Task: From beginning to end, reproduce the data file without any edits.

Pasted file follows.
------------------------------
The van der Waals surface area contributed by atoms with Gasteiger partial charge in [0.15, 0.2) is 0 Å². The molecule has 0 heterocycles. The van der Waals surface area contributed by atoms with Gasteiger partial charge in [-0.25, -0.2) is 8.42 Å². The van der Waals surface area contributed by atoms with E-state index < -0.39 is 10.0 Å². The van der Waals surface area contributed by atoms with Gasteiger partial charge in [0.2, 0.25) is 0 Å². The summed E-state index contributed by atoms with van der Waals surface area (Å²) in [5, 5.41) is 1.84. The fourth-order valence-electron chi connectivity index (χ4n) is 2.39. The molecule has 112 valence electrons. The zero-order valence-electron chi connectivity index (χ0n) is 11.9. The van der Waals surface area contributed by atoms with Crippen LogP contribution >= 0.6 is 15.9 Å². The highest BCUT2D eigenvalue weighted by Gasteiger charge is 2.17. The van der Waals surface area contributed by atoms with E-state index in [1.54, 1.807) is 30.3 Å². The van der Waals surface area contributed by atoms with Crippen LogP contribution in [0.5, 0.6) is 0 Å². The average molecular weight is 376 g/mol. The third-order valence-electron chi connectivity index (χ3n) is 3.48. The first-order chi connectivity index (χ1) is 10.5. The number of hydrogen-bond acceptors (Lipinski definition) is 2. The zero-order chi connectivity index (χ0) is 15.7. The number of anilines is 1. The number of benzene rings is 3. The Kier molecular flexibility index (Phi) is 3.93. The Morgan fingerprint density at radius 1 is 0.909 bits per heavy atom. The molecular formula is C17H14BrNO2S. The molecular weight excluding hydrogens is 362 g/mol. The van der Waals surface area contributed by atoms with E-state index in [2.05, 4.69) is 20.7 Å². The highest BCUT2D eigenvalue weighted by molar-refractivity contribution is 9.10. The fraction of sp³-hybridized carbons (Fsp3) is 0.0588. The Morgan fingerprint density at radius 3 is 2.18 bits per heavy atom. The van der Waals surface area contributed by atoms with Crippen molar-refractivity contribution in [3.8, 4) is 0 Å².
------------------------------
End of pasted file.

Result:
The van der Waals surface area contributed by atoms with Gasteiger partial charge in [0.15, 0.2) is 0 Å². The molecule has 0 heterocycles. The van der Waals surface area contributed by atoms with Gasteiger partial charge in [-0.25, -0.2) is 8.42 Å². The van der Waals surface area contributed by atoms with E-state index < -0.39 is 10.0 Å². The van der Waals surface area contributed by atoms with Gasteiger partial charge in [0.2, 0.25) is 0 Å². The summed E-state index contributed by atoms with van der Waals surface area (Å²) in [5, 5.41) is 1.84. The fourth-order valence-electron chi connectivity index (χ4n) is 2.39. The molecule has 112 valence electrons. The zero-order valence-electron chi connectivity index (χ0n) is 11.9. The van der Waals surface area contributed by atoms with Crippen LogP contribution >= 0.6 is 15.9 Å². The highest BCUT2D eigenvalue weighted by Gasteiger charge is 2.17. The van der Waals surface area contributed by atoms with E-state index in [1.54, 1.807) is 30.3 Å². The van der Waals surface area contributed by atoms with Crippen LogP contribution in [0.5, 0.6) is 0 Å². The average molecular weight is 376 g/mol. The third-order valence-electron chi connectivity index (χ3n) is 3.48. The first-order chi connectivity index (χ1) is 10.5. The number of hydrogen-bond acceptors (Lipinski definition) is 2. The zero-order chi connectivity index (χ0) is 15.7. The number of anilines is 1. The number of benzene rings is 3. The Kier molecular flexibility index (Phi) is 3.93. The Morgan fingerprint density at radius 1 is 0.909 bits per heavy atom. The molecular formula is C17H14BrNO2S. The molecular weight excluding hydrogens is 362 g/mol. The van der Waals surface area contributed by atoms with E-state index in [2.05, 4.69) is 20.7 Å². The highest BCUT2D eigenvalue weighted by molar-refractivity contribution is 9.10. The fraction of sp³-hybridized carbons (Fsp3) is 0.0588. The Morgan fingerprint density at radius 3 is 2.18 bits per heavy atom. The van der Waals surface area contributed by atoms with Crippen molar-refractivity contribution in [3.8, 4) is 0 Å².